➝ Source: apple.com

IndieWebify.Me ➝

I recently did a bit of tinkering with my homepage, mdrockwell.net, which is built on LittleLink. I added my Last.fm profile and generally did a bit of tidying to reduce the number of requests when loading the page.

Along the way, I was reminded of IndieWebify.Me and decided to implement some h-card markup as well. This service lets you validate your markup and makes recommendations of additional tags to add. If you’re looking to add support for microformats2, this is such a great resource.

➝ Source: indiewebify.me

DuckDuckGo Removes Pirate Sites and YouTube-DL From Its Search Results ➝

Ernesto Van der Sar, writing for TorrentFreak:

Privacy-centered search engine DuckDuckGo has completely removed the search results for many popular pirates sites including The Pirate Bay, 1337x, and Fmovies. Several YouTube ripping services have disappeared, too and even the homepage of the open-source software youtube-mp3 is unfindable.

Lame.

Update 3/18/22: A spokesperson for DuckDuckGo, speaking with BetaNews:

After looking into this, our records indicate that YouTube-dl and The Pirate Bay were never removed from our search results when you searched for them directly by name or URL, which the vast majority of people do (it’s rare for people to use site operators or query operators in general). Most everyone searching for these sites were finding them without interruption.

We are having issues with our site: operator, and not just for these sites, but now at least the official site should be coming up for them when you use the site: operator for them. Some of the other sites routinely change domain names and have spotty availability, and so naturally come in and out of the index, but should be available as of now.

I originally wrote this on Friday and couldn’t get results from youtube-dl’s website or The Pirate Bay, regardless of whether I used the site: operator. I’m able to get results from both of them now. Perhaps this was simply a temporary issue without any intent to remove the aforementioned sites or maybe this is just a convenient excuse after they saw a bit of backlash from the removal.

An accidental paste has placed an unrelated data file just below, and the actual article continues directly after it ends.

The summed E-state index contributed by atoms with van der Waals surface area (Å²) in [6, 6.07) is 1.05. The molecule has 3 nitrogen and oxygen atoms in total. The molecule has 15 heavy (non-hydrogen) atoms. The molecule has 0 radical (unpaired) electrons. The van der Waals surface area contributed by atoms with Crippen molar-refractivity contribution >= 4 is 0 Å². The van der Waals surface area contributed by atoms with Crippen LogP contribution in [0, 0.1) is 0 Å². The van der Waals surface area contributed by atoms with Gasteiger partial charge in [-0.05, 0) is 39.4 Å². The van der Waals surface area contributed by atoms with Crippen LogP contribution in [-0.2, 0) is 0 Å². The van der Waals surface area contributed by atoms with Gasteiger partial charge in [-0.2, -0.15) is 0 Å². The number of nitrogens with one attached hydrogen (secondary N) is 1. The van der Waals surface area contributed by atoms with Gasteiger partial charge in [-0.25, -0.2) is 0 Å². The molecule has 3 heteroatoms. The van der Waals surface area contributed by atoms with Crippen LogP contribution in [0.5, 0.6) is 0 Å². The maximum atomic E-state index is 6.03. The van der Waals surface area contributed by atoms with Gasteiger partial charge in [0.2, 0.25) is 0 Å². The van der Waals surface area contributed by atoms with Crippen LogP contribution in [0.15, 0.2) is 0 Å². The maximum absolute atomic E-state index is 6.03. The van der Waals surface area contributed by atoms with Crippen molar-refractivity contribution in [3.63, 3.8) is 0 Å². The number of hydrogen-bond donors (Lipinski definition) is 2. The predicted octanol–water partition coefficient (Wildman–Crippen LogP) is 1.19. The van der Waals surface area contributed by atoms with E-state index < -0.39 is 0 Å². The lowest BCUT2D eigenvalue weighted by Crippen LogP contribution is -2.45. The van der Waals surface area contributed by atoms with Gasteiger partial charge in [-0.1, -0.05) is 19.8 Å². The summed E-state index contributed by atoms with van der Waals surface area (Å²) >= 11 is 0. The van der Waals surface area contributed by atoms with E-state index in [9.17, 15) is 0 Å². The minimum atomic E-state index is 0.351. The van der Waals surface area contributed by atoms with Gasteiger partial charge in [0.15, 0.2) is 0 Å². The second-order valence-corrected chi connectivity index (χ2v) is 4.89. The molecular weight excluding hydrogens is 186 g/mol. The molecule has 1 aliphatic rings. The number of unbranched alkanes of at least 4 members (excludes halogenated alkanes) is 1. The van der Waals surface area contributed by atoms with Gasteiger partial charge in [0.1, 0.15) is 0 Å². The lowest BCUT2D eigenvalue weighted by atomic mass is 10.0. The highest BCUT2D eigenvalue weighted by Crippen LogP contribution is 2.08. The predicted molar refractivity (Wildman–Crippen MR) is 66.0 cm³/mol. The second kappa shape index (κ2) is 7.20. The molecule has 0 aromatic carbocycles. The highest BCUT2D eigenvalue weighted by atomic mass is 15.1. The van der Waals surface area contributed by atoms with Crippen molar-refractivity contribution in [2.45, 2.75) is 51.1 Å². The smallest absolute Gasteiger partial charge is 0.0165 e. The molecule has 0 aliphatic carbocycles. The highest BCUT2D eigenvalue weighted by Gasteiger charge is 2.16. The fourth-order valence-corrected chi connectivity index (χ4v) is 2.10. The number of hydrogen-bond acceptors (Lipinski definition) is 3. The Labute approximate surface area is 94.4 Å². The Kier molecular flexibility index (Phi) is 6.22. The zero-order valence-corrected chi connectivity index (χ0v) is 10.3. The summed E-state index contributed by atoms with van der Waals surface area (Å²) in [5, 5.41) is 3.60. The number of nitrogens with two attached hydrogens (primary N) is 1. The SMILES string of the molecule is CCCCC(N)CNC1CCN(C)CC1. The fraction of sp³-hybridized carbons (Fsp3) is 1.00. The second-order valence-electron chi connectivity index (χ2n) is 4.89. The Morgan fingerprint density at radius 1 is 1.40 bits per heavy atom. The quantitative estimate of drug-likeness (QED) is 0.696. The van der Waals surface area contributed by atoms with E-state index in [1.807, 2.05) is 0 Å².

➝ Source: torrentfreak.com

Mastodon 3.5 Includes Post Editing and Explore Page ➝

Eugen Rochko:

We’ve added one of the most requested functions among our competitors, the ability to edit posts. Since older Mastodon versions would not understand the edits, the function is disabled in the web app until more Mastodon servers upgrade to 3.5, but all parts are already included in the release. The original and previous versions of the posts are saved and remain accessible through a history view. And people who have previously shared the post get notified about any edits, so they can un-share if there’s foul play.

I’m skeptical. I don’t know if this will actually be a net positive change long term. But it seems to be a logical approach, so I’ll reserve judgement until it’s actually enabled on most instances for a while.

Another addition is the Explore page, which will list trending links, hashtags, and recommended users. It doesn’t seem to be very useful on small instances — the tab listing recommended users is the only one that isn’t empty at the moment. But it looks like it will be a great tool for discoverability on larger instances.

➝ Source: blog.joinmastodon.org